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An Analytics Based Architecture and Methodology for Collaborative Timetabling in Higher Education

Sanchez, Carlos (2016) An Analytics Based Architecture and Methodology for Collaborative Timetabling in Higher Education. Doctoral Dissertation, University of Pittsburgh. (Unpublished)

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Class scheduling in higher education, also known as “timetabling”, is a complex process that involves many people across an institution for several months every year, and literature on the topic has been rapidly evolving over the last 15 years. We propose architecture and methodology to enable the implementation of systems that can help users gain insight on non-trivial existing and emerging enrollment patterns that need to be considered for planning purposes, and to facilitate collaborative timetabling activities. University of Pittsburgh data on undergraduate enrollments during six recent fall terms is used to illustrate the proposed ideas. Core components are specified by: First, modeling the problem using Association Rule Analysis where the sets of courses that individual students take in an academic term are treated as transactions. This renders combinations of courses called itemsets. A new backtracking algorithm called MASAI is proposed to determine the maximum number of seats available per itemset. This corresponds to the identification of itemsets of interest as in the case at hand course itemsets with no seats available are primary targets. MASAI is a novel approach to the identification of itemsets of interest that uses information that is not available in transactional data to determine the maximum number of seats possible in each itemset. Second, in order to facilitate deeper analyses that consider the relationships between course itemsets, the problem is modeled as a multi-mode graph that incorporates information obtained with the Association Rule Analysis and MASAI. A Generalized Clique Percolation Method (GCPM) is proposed to enable the identification of overlapping and hierarchical communities in graphs/networks. GCPM is used to identify communities in the multi-mode graph, enabling the discovery of non-trivial enrollment patterns, and the identification of scheduling practices that limit the enrollment options for students. Third, the elements that would form the core of a socially translucent environment that is based on the previous components are discussed. This collaborative environment is intended to provide scheduling authorities with access to shared information on enrollment patterns and how decisions on scheduling of courses in their departments impact the overall institution’s schedule and the enrollment options for students.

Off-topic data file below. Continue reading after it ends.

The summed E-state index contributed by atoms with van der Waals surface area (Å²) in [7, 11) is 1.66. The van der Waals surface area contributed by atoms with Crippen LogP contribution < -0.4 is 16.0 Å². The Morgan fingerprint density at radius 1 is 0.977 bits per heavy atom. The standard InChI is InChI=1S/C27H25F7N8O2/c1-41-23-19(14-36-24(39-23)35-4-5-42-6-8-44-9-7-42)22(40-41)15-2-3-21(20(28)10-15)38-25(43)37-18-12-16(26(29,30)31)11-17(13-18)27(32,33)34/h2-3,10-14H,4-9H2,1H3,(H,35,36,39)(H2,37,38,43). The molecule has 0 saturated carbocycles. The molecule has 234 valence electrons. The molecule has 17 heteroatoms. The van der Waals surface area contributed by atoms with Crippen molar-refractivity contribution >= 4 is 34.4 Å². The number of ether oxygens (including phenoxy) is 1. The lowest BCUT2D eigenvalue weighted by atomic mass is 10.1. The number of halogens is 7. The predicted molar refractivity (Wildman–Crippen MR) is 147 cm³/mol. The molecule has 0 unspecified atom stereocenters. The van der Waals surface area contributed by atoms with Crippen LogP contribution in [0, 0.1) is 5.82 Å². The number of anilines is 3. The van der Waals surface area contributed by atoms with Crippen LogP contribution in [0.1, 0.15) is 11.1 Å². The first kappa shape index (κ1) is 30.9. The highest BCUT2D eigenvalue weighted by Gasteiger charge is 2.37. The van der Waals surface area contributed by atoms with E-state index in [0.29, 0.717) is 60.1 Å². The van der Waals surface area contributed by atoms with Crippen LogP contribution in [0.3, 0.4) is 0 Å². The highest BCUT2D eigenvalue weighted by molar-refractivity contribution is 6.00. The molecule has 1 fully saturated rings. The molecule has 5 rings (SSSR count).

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Item Type: University of Pittsburgh ETD
Status: Unpublished
CreatorsEmailPitt UsernameORCID
Sanchez, Carloscarlosal@pitt.eduCARLOSAL0000-0002-7211-5654
ETD Committee:
TitleMemberEmail AddressPitt UsernameORCID
Committee ChairHirtle, Stephen C.hirtle@pitt.eduHIRTLE
Committee MemberDruzdzel, Marek J.marek@sis.pitt.eduDRUZDZEL
Committee MemberMay, Jerroldjerrymay@katz.pitt.eduJERRYMAY
Committee MemberMunro, Paulpwm@pitt.eduPWM
Committee MemberZadorozhny, Vladimirvladimir@sis.pitt.eduVIZ
Date: 13 January 2016
Date Type: Publication
Defense Date: 2 December 2015
Approval Date: 13 January 2016
Submission Date: 6 December 2015
Access Restriction: No restriction; Release the ETD for access worldwide immediately.
Number of Pages: 184
Institution: University of Pittsburgh
Schools and Programs: School of Information Sciences > Information Science
Degree: PhD - Doctor of Philosophy
Thesis Type: Doctoral Dissertation
Refereed: Yes
Uncontrolled Keywords: Algorithm, Association Rules Analysis, Clique Percolation Method, Collaborative Timetabling, Community Analysis, Community Structure, Generalized Clique Percolation Method, Graphs, Group Decision Support Systems, Hierarchical Communities, Higher Education, Market Basket Analysis, Negative Association Rules, NEO4J, Networks, Overlapping Communities, Rules of Interest, Scheduling, Social Translucence, Timetabling
Date Deposited: 13 Jan 2016 16:15
Last Modified: 15 Nov 2016 14:31


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